In place of a third peer-reviewed feature article for this issue, we reprint a call to action by former U.S. State Department visiting faculty at USAFA David Epstein. In his recent piece for the Foreign Service Journal, Epstein urges the State Department to keep pace with its federal partners, especially in the Department of Defense, and educate a specialized cadre of Foreign Service officers in space diplomacy as a newly certified area of expertise. Space diplomats would take their place alongside other specialists working human rights issues; climate change; or defense cooperation as part of a country team or advising the Secretary's staff back in Washington, D.C.
The professional features in this issue are followed by four student contributions, all by cadets at different stages of their Air Force Academy careers. Now second lieutenant Henry Gilchrist (USAFA '21) leads off with "Madman Diplomacy," which was originally a seminar paper for his Nuclear Weapons & Strategy minor capstone. Henry polished the piece during summer work at Lawrence Livermore Lab's Center for Global Security Research and presented his argument at several professional conferences, including the 2021 Workshop of the USSTRATCOM Academic Alliance, eventually earning the USAFA Dean of Faculty Outstanding Cadet Researcher award. Henry's story demonstrates how, with the proper investment, undergraduates can contribute to the national conversation at the frontiers of defense policy. Following Henry's essay, Jesse Jenkins (USAFA, '22) presents his independent study on "Climate Change and Mass Atrocity." Max Di Lalla (USAFA, '22) in his final paper for USAFA Scholars capstone suggests reforms for DOD's National Security Innovation Network, and Noah Grady (USAFA, '24) reviews former National Security Advisor H.R. McMaster's Battlegrounds: The Fight to Defend the Free World (2021), a key text during the Academy's 62nd Assembly, "National Security and American Polarization."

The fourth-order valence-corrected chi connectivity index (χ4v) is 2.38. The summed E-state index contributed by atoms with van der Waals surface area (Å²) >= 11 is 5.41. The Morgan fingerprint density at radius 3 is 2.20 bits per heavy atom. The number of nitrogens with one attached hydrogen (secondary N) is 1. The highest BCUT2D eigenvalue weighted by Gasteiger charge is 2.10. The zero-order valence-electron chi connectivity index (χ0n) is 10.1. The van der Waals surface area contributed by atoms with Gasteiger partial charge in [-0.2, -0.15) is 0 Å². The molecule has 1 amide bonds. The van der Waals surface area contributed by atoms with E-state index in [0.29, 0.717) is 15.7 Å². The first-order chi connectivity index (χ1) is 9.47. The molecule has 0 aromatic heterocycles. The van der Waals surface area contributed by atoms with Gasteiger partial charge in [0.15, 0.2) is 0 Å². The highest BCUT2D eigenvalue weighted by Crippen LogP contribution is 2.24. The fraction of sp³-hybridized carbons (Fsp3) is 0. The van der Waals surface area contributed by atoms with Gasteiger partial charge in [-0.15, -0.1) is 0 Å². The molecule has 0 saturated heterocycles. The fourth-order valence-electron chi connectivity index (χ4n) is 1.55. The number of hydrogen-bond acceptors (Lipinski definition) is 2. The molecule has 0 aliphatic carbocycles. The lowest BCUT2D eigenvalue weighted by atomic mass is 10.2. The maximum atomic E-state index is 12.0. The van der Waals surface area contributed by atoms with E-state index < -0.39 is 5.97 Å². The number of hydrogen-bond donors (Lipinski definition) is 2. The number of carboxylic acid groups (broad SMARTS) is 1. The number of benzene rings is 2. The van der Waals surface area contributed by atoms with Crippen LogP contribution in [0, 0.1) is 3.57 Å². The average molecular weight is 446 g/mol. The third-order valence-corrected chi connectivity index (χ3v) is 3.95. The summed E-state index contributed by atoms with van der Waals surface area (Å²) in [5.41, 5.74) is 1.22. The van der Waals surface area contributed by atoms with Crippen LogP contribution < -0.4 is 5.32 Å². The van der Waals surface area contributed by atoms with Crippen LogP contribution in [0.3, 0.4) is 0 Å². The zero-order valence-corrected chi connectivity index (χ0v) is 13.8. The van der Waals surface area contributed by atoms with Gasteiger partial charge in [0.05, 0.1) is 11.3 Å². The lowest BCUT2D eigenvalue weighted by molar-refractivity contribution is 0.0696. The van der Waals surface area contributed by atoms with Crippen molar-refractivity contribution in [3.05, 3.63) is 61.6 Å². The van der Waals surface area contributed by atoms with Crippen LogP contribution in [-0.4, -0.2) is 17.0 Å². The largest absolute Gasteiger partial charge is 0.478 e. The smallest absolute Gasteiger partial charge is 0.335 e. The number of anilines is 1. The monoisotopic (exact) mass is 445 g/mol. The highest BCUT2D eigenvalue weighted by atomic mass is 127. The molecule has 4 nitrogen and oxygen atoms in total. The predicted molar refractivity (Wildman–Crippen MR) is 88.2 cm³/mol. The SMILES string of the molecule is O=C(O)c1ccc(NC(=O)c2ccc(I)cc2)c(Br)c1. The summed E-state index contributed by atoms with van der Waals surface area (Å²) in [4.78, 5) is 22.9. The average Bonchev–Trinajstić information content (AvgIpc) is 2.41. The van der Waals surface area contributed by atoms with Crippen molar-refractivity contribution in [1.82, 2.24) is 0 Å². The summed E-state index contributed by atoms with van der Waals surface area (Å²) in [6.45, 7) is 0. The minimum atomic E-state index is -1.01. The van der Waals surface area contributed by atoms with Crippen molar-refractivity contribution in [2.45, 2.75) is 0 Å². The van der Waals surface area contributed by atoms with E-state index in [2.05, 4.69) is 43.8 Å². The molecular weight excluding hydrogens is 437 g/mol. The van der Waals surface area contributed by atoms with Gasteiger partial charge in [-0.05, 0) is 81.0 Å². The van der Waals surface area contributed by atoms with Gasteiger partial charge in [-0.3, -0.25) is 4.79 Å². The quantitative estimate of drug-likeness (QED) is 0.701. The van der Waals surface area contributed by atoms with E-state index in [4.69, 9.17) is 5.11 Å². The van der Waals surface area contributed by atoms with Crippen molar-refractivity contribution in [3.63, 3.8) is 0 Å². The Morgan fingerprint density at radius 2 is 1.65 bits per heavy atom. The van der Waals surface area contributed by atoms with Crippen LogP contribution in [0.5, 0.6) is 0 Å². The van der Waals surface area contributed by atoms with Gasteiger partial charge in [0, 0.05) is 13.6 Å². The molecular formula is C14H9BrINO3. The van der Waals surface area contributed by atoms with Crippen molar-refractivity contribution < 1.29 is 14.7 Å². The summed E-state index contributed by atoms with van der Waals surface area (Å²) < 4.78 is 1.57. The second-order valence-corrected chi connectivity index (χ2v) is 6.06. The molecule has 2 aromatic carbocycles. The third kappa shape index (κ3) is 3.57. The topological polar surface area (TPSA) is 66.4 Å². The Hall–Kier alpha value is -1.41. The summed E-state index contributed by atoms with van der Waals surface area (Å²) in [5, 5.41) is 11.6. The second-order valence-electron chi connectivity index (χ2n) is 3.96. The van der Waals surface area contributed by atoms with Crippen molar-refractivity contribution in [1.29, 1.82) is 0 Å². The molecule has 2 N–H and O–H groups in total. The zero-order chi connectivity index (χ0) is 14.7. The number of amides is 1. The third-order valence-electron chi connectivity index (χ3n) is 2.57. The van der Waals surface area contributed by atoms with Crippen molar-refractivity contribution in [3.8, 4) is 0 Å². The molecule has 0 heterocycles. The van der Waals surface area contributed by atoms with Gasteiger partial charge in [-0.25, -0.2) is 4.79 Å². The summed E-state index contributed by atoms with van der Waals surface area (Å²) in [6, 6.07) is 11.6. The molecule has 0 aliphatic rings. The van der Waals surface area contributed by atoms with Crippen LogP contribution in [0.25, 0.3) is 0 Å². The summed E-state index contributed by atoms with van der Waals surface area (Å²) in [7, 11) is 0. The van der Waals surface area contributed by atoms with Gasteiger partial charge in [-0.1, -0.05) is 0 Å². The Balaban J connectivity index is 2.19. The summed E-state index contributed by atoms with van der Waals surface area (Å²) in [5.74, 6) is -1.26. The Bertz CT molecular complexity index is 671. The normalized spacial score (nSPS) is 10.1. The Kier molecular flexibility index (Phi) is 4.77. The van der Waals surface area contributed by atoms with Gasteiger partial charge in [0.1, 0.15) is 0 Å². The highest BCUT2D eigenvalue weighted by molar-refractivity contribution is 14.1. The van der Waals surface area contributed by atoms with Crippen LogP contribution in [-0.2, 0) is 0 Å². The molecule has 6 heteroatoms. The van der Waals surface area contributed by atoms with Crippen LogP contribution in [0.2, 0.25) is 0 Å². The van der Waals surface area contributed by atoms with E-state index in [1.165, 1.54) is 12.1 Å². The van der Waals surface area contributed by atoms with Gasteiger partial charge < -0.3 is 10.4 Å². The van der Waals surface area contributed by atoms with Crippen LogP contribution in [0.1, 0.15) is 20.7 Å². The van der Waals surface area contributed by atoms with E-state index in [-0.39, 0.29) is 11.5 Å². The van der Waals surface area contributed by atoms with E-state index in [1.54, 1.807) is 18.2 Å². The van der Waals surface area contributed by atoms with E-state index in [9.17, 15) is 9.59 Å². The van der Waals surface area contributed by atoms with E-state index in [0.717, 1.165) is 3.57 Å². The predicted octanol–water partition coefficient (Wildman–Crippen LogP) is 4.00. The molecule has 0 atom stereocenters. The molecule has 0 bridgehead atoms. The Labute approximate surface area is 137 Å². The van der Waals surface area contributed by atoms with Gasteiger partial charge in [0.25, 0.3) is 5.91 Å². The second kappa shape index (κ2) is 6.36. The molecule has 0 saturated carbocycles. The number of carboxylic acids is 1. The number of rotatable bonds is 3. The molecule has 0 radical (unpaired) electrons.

Our issue concludes with two notes of interest to the editors at Space & Defense. USAFA professor and coeditor of China's Strategic Arsenal (Georgetown, 2021) Paul Bolt takes a retrospective look at the late news correspondent Neil Sheehan's Fiery Peace in a Cold War (2009), drawing lessons for today's great power rivalry in space. Finally, we include summary proceedings of the 62nd Academy Assembly, when roundtables of cadets and select students across the country examined the causes and consequences of political polarization in American democracy. As always, we are grateful for our contributors and extend special thanks to the expert peer reviewers who volunteer their time in order to further the dialog on emerging technology and national security. Our best answer to students' exasperation at America's inability to close the strategy-technology gap is more-more articles, reviews, workshop proceedings, and more critical readers of Space & Defense.
Damon Coletta, USAFA
Future Directions for Great Power Nuclear Arms Control
T. Justin Bronder